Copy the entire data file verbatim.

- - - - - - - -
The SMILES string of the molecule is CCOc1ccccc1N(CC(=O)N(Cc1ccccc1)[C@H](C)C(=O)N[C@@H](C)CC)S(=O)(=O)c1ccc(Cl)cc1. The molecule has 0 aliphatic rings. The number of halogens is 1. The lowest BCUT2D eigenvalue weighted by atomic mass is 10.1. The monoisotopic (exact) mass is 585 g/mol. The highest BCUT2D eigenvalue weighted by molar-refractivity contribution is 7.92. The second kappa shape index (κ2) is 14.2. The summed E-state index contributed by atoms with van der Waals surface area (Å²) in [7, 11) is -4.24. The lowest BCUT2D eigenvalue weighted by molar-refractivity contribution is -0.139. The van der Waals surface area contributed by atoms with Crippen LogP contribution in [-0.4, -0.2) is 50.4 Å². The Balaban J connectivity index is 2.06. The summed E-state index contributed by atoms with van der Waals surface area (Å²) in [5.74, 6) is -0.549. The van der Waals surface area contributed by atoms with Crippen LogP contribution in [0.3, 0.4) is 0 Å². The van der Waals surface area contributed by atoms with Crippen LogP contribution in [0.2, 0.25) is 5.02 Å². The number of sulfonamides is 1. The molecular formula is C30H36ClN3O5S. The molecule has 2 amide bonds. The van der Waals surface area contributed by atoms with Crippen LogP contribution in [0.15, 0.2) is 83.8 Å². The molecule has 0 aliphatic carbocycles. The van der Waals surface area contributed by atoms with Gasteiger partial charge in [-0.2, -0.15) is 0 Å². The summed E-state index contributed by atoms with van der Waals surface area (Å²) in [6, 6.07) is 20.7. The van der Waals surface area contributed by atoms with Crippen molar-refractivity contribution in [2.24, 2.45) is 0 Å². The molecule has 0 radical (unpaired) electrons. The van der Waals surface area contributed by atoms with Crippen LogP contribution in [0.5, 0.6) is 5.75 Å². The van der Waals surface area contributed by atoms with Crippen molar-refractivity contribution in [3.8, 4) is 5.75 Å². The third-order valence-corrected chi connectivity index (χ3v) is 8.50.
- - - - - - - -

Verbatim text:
The SMILES string of the molecule is CCOc1ccccc1N(CC(=O)N(Cc1ccccc1)[C@H](C)C(=O)N[C@@H](C)CC)S(=O)(=O)c1ccc(Cl)cc1. The molecule has 0 aliphatic rings. The number of halogens is 1. The lowest BCUT2D eigenvalue weighted by atomic mass is 10.1. The monoisotopic (exact) mass is 585 g/mol. The highest BCUT2D eigenvalue weighted by molar-refractivity contribution is 7.92. The second kappa shape index (κ2) is 14.2. The summed E-state index contributed by atoms with van der Waals surface area (Å²) in [7, 11) is -4.24. The lowest BCUT2D eigenvalue weighted by molar-refractivity contribution is -0.139. The van der Waals surface area contributed by atoms with Crippen LogP contribution in [-0.4, -0.2) is 50.4 Å². The Balaban J connectivity index is 2.06. The summed E-state index contributed by atoms with van der Waals surface area (Å²) in [5.74, 6) is -0.549. The van der Waals surface area contributed by atoms with Crippen LogP contribution in [0.3, 0.4) is 0 Å². The van der Waals surface area contributed by atoms with Crippen LogP contribution in [0.2, 0.25) is 5.02 Å². The number of sulfonamides is 1. The molecular formula is C30H36ClN3O5S. The molecule has 2 amide bonds. The van der Waals surface area contributed by atoms with Crippen LogP contribution in [0.15, 0.2) is 83.8 Å². The molecule has 0 aliphatic carbocycles. The van der Waals surface area contributed by atoms with Gasteiger partial charge in [-0.2, -0.15) is 0 Å². The summed E-state index contributed by atoms with van der Waals surface area (Å²) in [6, 6.07) is 20.7. The van der Waals surface area contributed by atoms with Crippen molar-refractivity contribution in [2.24, 2.45) is 0 Å². The molecule has 0 radical (unpaired) electrons. The van der Waals surface area contributed by atoms with Crippen LogP contribution in [0.5, 0.6) is 5.75 Å². The van der Waals surface area contributed by atoms with Crippen molar-refractivity contribution in [3.8, 4) is 5.75 Å². The third-order valence-corrected chi connectivity index (χ3v) is 8.50.